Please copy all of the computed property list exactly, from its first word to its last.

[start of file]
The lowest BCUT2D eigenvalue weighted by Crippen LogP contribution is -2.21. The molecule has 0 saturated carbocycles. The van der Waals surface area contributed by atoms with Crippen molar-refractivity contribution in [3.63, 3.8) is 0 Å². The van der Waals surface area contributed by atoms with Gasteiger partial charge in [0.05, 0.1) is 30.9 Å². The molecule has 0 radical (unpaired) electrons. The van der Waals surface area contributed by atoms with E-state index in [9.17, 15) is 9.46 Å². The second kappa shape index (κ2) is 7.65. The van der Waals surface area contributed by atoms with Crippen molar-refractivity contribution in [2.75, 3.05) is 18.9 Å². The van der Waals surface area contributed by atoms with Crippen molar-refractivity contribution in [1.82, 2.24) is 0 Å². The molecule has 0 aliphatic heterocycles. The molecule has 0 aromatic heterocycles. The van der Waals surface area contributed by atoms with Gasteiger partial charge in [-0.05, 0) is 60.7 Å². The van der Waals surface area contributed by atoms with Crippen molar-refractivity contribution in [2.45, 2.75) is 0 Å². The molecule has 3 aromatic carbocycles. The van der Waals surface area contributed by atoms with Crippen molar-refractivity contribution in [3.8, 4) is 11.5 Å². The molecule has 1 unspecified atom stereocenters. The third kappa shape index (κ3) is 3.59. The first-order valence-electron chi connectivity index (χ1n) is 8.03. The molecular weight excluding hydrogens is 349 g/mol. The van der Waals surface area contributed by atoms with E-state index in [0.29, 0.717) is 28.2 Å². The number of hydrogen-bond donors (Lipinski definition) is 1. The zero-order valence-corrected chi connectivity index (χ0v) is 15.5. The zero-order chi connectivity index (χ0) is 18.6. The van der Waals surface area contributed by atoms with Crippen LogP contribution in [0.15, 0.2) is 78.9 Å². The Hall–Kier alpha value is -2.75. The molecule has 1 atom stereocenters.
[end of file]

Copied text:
The lowest BCUT2D eigenvalue weighted by Crippen LogP contribution is -2.21. The molecule has 0 saturated carbocycles. The van der Waals surface area contributed by atoms with Crippen molar-refractivity contribution in [3.63, 3.8) is 0 Å². The van der Waals surface area contributed by atoms with Gasteiger partial charge in [0.05, 0.1) is 30.9 Å². The molecule has 0 radical (unpaired) electrons. The van der Waals surface area contributed by atoms with E-state index in [9.17, 15) is 9.46 Å². The second kappa shape index (κ2) is 7.65. The van der Waals surface area contributed by atoms with Crippen molar-refractivity contribution in [2.75, 3.05) is 18.9 Å². The van der Waals surface area contributed by atoms with Crippen molar-refractivity contribution in [1.82, 2.24) is 0 Å². The molecule has 0 aliphatic heterocycles. The molecule has 0 aromatic heterocycles. The van der Waals surface area contributed by atoms with Gasteiger partial charge in [-0.05, 0) is 60.7 Å². The van der Waals surface area contributed by atoms with Crippen molar-refractivity contribution in [2.45, 2.75) is 0 Å². The molecule has 3 aromatic carbocycles. The van der Waals surface area contributed by atoms with Crippen molar-refractivity contribution in [3.8, 4) is 11.5 Å². The molecule has 1 unspecified atom stereocenters. The third kappa shape index (κ3) is 3.59. The first-order valence-electron chi connectivity index (χ1n) is 8.03. The molecular weight excluding hydrogens is 349 g/mol. The van der Waals surface area contributed by atoms with E-state index in [0.29, 0.717) is 28.2 Å². The number of hydrogen-bond donors (Lipinski definition) is 1. The zero-order valence-corrected chi connectivity index (χ0v) is 15.5. The zero-order chi connectivity index (χ0) is 18.6. The van der Waals surface area contributed by atoms with Crippen LogP contribution in [0.15, 0.2) is 78.9 Å². The Hall–Kier alpha value is -2.75. The molecule has 1 atom stereocenters.